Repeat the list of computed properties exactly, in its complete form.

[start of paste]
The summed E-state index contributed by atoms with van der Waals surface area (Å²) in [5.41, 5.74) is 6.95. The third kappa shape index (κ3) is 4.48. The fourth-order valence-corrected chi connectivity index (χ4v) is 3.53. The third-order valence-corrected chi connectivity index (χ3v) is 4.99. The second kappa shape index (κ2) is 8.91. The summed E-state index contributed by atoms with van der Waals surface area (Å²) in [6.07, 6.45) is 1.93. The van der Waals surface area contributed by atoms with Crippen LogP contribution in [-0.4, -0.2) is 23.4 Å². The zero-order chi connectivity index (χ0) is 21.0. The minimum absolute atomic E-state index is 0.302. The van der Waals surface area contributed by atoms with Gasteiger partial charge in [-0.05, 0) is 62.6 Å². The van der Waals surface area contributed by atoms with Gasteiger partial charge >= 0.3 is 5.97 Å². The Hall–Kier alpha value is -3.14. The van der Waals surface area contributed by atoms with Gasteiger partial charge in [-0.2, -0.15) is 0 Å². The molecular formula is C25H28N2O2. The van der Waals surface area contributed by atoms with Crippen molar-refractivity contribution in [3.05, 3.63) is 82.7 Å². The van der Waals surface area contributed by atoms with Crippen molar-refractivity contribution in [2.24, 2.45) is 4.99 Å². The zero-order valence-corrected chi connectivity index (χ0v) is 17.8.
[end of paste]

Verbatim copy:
The summed E-state index contributed by atoms with van der Waals surface area (Å²) in [5.41, 5.74) is 6.95. The third kappa shape index (κ3) is 4.48. The fourth-order valence-corrected chi connectivity index (χ4v) is 3.53. The third-order valence-corrected chi connectivity index (χ3v) is 4.99. The second kappa shape index (κ2) is 8.91. The summed E-state index contributed by atoms with van der Waals surface area (Å²) in [6.07, 6.45) is 1.93. The van der Waals surface area contributed by atoms with Crippen LogP contribution in [-0.4, -0.2) is 23.4 Å². The zero-order chi connectivity index (χ0) is 21.0. The minimum absolute atomic E-state index is 0.302. The van der Waals surface area contributed by atoms with Gasteiger partial charge in [-0.05, 0) is 62.6 Å². The van der Waals surface area contributed by atoms with Gasteiger partial charge >= 0.3 is 5.97 Å². The Hall–Kier alpha value is -3.14. The van der Waals surface area contributed by atoms with Gasteiger partial charge in [-0.2, -0.15) is 0 Å². The molecular formula is C25H28N2O2. The van der Waals surface area contributed by atoms with Crippen molar-refractivity contribution in [3.05, 3.63) is 82.7 Å². The van der Waals surface area contributed by atoms with Crippen molar-refractivity contribution in [2.24, 2.45) is 4.99 Å². The zero-order valence-corrected chi connectivity index (χ0v) is 17.8.